By Charlotte Phillips, Special to CNN
Editor’s note: Charlotte Phillips is Amnesty International’s researcher on Refugee and Migrants' Rights. The views expressed are her own.
It is difficult not to feel overwhelmed by the sheer scale and brutality of the conflict in Syria – the massive displacement and immense suffering it is causing. To top it all, videos of an alleged chemical weapons attack outside Damascus suggest a chilling escalation in the violence in recent weeks.
But anyone thinking the unfolding crisis could not get worse would surely have been given pause this week as the country hit yet another terrible milestone after the number of refugees officially reached 2 million. An estimated half of these are children, many under the age of 11. Yet raw statistics only tell us part of the story. Behind every number is a face, a name, a person who has experienced extraordinary loss – loss of friends and family, of limbs, of property, of livelihood, of human dignity.
Here at Amnesty International’s headquarters in London, we receive almost daily phone calls and emails from individuals and families, many of them now located in the neighboring countries of Lebanon, Jordan, Turkey, Iraq and Egypt, and increasingly further afield. People are reaching out – asking for help, for advice, for material assistance, for their rights to be protected. They want to be able to start their lives again – and more and more believe they can only do this in another safe country.
But the reality is that life is extremely hard even for refugees in neighboring countries who have escaped the bloodshed as the conflict between the Bashar al-Assad and rebel forces continues to rage.
My colleagues and I recently returned from Za’atri refugee camp in Jordan, now the second-largest refugee camp in the world after Kenya’s sprawling Dadaab camp. It has unofficially become Jordan’s fourth-largest city. Built in a desert area only 12 kilometers from the Syrian border, Za’atri is searingly hot in the summer months and freezing cold in the winter. It currently hosts almost 130,000 refugees from Syria, with significant numbers of children and vulnerable individual – some who have survived torture – seriously injured or sick.
The United Nations and organizations working on the ground have made a number of appeals to the international community for funding, because despite some significant donations, essential services such as food assistance, education, a more reliable water supply system and shelter continue to be seriously underfunded. And it is not just Za’atri, or indeed Jordan, where there are shortfalls in funding to protect and assist refugees.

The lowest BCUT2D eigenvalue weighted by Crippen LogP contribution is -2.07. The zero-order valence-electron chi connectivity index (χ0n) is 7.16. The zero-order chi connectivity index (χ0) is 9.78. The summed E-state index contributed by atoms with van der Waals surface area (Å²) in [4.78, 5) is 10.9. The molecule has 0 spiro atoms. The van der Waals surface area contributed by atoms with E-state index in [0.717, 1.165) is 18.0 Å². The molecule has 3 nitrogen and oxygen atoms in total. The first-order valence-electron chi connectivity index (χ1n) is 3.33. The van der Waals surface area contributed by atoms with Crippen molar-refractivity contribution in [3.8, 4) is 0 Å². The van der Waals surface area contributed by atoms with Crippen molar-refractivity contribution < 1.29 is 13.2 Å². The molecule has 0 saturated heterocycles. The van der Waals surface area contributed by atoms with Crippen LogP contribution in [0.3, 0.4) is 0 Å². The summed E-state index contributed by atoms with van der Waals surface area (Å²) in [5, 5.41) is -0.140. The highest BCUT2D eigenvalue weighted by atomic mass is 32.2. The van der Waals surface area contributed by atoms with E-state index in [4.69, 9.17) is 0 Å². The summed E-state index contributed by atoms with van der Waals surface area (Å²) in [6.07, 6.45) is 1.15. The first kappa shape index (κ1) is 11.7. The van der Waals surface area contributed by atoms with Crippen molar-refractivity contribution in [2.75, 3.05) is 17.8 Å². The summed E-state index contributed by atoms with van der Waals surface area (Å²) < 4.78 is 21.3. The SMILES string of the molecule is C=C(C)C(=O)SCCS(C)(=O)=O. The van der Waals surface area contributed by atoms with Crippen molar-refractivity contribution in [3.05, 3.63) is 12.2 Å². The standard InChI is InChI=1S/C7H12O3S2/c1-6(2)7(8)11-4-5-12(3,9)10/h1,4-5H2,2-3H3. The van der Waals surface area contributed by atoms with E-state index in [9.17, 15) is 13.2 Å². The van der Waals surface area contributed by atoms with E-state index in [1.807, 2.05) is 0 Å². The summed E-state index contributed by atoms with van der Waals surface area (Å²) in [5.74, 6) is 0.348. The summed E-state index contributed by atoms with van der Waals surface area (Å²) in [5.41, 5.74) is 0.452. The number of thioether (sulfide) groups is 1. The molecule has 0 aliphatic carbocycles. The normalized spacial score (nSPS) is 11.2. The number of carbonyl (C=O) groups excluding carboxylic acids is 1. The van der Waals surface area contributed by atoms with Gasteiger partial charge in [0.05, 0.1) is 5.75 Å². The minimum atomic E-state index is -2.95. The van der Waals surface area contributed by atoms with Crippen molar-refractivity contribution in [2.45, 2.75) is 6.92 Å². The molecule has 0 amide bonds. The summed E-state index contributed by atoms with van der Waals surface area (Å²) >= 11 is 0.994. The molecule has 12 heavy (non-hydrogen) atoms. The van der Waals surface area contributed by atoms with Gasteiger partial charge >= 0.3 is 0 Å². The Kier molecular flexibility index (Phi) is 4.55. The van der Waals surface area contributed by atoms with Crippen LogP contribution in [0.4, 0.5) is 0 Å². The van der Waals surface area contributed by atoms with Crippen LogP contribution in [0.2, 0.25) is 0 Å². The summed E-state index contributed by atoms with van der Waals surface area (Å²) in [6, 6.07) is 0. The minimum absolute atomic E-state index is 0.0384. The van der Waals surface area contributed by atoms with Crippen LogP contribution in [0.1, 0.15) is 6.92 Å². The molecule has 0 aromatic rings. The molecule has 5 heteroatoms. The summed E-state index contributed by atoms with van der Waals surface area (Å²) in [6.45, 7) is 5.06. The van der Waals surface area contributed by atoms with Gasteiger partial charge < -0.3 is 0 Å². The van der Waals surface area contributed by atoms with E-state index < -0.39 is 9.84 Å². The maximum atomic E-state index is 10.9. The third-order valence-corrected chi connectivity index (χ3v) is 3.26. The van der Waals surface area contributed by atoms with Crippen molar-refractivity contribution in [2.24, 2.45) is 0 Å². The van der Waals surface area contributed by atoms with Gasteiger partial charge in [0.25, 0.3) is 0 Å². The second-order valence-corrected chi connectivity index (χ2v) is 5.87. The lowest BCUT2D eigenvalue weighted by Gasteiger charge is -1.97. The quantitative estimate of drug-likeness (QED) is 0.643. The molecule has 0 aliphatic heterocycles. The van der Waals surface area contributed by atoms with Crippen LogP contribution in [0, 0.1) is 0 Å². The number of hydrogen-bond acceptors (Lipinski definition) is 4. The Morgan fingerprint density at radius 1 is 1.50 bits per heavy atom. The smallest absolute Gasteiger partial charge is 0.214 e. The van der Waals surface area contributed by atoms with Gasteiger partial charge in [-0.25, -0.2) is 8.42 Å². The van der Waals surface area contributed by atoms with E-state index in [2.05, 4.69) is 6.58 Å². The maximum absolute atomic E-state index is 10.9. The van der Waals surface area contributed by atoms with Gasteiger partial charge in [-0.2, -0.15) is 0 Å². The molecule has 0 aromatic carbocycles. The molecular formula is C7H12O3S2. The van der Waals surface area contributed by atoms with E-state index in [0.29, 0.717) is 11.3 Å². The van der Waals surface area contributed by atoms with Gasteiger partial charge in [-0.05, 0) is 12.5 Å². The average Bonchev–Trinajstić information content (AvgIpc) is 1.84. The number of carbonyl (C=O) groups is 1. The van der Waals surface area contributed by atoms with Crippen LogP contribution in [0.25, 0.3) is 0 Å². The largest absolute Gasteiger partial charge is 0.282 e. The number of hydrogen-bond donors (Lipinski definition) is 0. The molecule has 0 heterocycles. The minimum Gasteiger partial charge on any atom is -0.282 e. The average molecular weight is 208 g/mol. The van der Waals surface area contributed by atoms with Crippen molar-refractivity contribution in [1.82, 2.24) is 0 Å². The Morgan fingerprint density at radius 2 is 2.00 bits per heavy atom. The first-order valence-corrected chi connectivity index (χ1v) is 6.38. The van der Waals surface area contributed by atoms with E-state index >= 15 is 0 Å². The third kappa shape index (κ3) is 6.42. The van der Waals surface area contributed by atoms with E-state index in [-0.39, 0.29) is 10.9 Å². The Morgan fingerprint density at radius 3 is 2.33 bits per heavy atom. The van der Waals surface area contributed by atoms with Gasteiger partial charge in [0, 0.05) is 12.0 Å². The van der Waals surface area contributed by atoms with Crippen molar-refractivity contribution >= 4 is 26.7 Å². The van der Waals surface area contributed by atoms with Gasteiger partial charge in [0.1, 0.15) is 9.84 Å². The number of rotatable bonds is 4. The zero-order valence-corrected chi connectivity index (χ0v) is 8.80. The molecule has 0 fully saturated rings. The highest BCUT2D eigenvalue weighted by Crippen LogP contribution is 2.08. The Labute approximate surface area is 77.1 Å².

The same is true across the region, where refugees, particularly in community settings, are struggling to access services, while host countries are buckling under the strain. All these host nations are facing significant economic and political challenges due to the influx. The increased pressure on local services, meanwhile, is exacerbating tensions between refugees and local communities. As António Guterres, the U.N. High Commissioner for Refugees, noted an interview with The Guardian in July: “We are facing in the Middle East something that is more than a humanitarian crisis, more than a regional crisis. It is becoming a real threat to global peace and security.”
So, what can be done?
With no political solution in sight for Syria, the very least we can do is to allow those who have escaped with their lives to live in safety and dignity. The United Nations estimates that almost $3 billion is currently needed for it to meet the needs of refugees in the region. In June, it launched the largest humanitarian appeal in its history. To date, the United States, Kuwait and the European Commission have been amongst the largest donors. Yet the appeal is currently only 40 percent funded. Countries with the means to do so – European countries, North America, the Gulf states and elsewhere – must continue to scale up their funding to tackle the refugee crisis, and they should plan to provide sustained, long-term support to Syria’s neighbors.
But this alone will not alleviate the refugee crisis. Donor governments should be prepared to take the most vulnerable refugees out of the region and allow them to settle safely in their countries, via resettlement and humanitarian admission programs. As well as providing a very real lifeline for the most vulnerable, this will help to alleviate some of the burden being borne by Syria’s neighbors.
While Germany has so far agreed to take 5,000 Syrian refugees via a humanitarian admission program, the response from other countries has so far been more limited. It is time for publics around the world to press their governments to increase support for refugees from Syria.
International attention has, perhaps inevitably, focused on the potential for military action. But if the international community wants to take any kind of meaningful action, it would do well to come up with a plan for tackling what has become an increasingly desperate – and dangerous – problem.